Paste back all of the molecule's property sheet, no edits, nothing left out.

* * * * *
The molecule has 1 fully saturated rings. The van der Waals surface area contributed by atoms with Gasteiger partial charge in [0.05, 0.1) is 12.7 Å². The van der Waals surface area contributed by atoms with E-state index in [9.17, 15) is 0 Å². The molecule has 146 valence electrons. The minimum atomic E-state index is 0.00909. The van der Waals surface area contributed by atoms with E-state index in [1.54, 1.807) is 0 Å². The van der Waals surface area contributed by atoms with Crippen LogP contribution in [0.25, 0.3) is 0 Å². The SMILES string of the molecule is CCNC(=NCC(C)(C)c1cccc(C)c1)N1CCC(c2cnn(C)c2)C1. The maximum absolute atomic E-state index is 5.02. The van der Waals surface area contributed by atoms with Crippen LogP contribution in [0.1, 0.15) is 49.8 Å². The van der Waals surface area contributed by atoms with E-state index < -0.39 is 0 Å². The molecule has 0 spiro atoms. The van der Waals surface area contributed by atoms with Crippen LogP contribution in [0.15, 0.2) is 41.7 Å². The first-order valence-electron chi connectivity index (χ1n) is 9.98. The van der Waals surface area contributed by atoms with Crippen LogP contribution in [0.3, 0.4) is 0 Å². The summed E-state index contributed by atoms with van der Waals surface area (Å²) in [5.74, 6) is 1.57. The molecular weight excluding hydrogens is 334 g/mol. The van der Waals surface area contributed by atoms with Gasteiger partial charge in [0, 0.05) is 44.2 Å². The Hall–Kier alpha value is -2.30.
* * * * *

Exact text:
The molecule has 1 fully saturated rings. The van der Waals surface area contributed by atoms with Gasteiger partial charge in [0.05, 0.1) is 12.7 Å². The van der Waals surface area contributed by atoms with E-state index in [9.17, 15) is 0 Å². The molecule has 146 valence electrons. The minimum atomic E-state index is 0.00909. The van der Waals surface area contributed by atoms with E-state index in [1.54, 1.807) is 0 Å². The van der Waals surface area contributed by atoms with Crippen LogP contribution in [0.25, 0.3) is 0 Å². The SMILES string of the molecule is CCNC(=NCC(C)(C)c1cccc(C)c1)N1CCC(c2cnn(C)c2)C1. The maximum absolute atomic E-state index is 5.02. The van der Waals surface area contributed by atoms with Crippen LogP contribution in [0.1, 0.15) is 49.8 Å². The van der Waals surface area contributed by atoms with E-state index < -0.39 is 0 Å². The molecule has 0 spiro atoms. The van der Waals surface area contributed by atoms with Crippen LogP contribution in [0.15, 0.2) is 41.7 Å². The first-order valence-electron chi connectivity index (χ1n) is 9.98. The van der Waals surface area contributed by atoms with Crippen LogP contribution in [0.3, 0.4) is 0 Å². The summed E-state index contributed by atoms with van der Waals surface area (Å²) in [5.74, 6) is 1.57. The molecular weight excluding hydrogens is 334 g/mol. The van der Waals surface area contributed by atoms with Gasteiger partial charge in [0, 0.05) is 44.2 Å². The Hall–Kier alpha value is -2.30.